All the above assumes that you are talking about your development environment. This goes from "not particularly recommended" to "strongly recommended against" if you are talking about anything close to a live service. And for development you should not be using sensitive data anyway. You should have either manufactured test data, or failing that anonymised real data (all identifying information such as names, addreses and identifying codes sufficiently randomised, if your sensitive data is personal information).

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+1 - Finally, someone who has answered the question, rather than telling them that what they're doing is wrong. Sure, it might not be very good, but that's not the question they've asked! –  Mark Henderson Aug 2 '09 at 22:13
    
<quote>The drive must be locally mounted - SQL Server will not allow you to attach to a database on network storage.</quote> Then how can people use NAS or SAN drives as SQL storage? What happens if your DB exceeds 1TB when you don't run a NAS? As per my experience in SQL 2k8, you can't run a DB from anything except a Local Physical HDD connected directly to mainboard in Normal; but you may use UNC paths like \\Server-Name\Path-to-Database.mdf when you use a special DBCC TraceOn command before you attach/use the DB... –  Achilles Aug 3 '09 at 10:51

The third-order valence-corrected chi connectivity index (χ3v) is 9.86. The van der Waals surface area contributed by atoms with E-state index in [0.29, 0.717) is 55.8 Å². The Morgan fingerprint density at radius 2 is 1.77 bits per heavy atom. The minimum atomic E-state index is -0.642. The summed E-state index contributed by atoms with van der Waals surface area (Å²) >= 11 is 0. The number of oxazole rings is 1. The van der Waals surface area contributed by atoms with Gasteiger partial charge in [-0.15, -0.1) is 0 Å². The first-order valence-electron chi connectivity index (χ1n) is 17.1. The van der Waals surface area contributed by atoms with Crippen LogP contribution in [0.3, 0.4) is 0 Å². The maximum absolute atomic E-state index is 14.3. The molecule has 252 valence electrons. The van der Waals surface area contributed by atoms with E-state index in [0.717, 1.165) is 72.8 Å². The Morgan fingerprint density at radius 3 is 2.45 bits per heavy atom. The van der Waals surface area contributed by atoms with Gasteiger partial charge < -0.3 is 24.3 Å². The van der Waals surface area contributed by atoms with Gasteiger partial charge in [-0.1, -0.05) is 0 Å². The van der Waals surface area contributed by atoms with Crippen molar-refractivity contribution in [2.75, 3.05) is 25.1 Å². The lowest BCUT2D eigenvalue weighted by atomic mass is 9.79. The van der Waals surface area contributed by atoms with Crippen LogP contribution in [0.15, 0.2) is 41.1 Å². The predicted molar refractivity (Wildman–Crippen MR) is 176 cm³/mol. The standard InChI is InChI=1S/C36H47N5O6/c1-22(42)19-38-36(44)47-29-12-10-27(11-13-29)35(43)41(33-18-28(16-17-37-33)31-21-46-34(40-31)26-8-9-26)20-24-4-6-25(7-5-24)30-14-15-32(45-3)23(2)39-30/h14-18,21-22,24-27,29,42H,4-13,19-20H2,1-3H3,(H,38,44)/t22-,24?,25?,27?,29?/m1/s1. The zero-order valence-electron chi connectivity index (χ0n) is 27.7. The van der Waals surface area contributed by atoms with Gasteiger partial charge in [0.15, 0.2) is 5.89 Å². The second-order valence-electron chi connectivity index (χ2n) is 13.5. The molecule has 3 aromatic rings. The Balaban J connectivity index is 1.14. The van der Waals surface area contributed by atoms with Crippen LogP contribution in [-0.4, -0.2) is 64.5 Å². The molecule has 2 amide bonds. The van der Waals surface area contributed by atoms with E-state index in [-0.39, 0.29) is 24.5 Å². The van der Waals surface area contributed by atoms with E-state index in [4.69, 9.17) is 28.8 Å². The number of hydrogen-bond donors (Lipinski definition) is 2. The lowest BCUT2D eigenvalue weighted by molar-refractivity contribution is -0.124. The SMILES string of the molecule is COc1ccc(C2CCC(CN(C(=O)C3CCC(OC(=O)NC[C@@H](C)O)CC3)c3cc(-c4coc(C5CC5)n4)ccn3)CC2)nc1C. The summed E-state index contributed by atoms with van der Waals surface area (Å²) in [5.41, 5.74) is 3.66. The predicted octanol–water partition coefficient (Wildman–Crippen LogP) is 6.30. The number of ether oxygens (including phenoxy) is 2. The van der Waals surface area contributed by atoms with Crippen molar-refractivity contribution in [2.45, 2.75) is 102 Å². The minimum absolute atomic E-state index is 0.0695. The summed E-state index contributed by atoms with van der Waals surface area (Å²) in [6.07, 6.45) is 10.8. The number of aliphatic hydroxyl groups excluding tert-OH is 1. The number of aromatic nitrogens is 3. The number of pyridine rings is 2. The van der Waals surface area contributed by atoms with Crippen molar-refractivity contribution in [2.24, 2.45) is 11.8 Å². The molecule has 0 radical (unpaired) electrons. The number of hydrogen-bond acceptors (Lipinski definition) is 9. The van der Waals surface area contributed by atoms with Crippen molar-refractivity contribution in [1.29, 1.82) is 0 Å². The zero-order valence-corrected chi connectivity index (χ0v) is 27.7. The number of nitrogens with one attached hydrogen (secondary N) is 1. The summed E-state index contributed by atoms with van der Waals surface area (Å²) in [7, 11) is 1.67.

I perhaps over-simplified there. Yes, there are ways to make SQL server use datafiles on no-local volumes though discussion seemed beyond the scope of the question. As for databases over 1Tb: having more then 1Tb in one volume in a machine is far from unheard of, though I'm guessing that the questioner isn't talking about data even close to this order of magnitude. –  David Spillett Aug 3 '09 at 13:06
    
Thanks :) I'm the questioner and now I know the answer to my question... –  Achilles Aug 5 '09 at 10:40
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up vote 6 down vote accepted

Well, now I know the answer to my question!

According to http://support.microsoft.com/kb/304261, you may use SAN/NAS storage to store your databases' files using a TraceON flag. Something like:

DBCC TraceOn(1807);
GO

this command flags the 1807 TranceOn to let you use a UNC like "\Server-name\Path-to-Database-File.mdf" as the path to database files. Now you need to Create a folder on your removable USB HDD and use "Sharing and Security" to grant Full Control over that folder to "Network Service" or whatever user your SQL uses to interact with your Windows. Remember to remove everyone and Add Administrators too.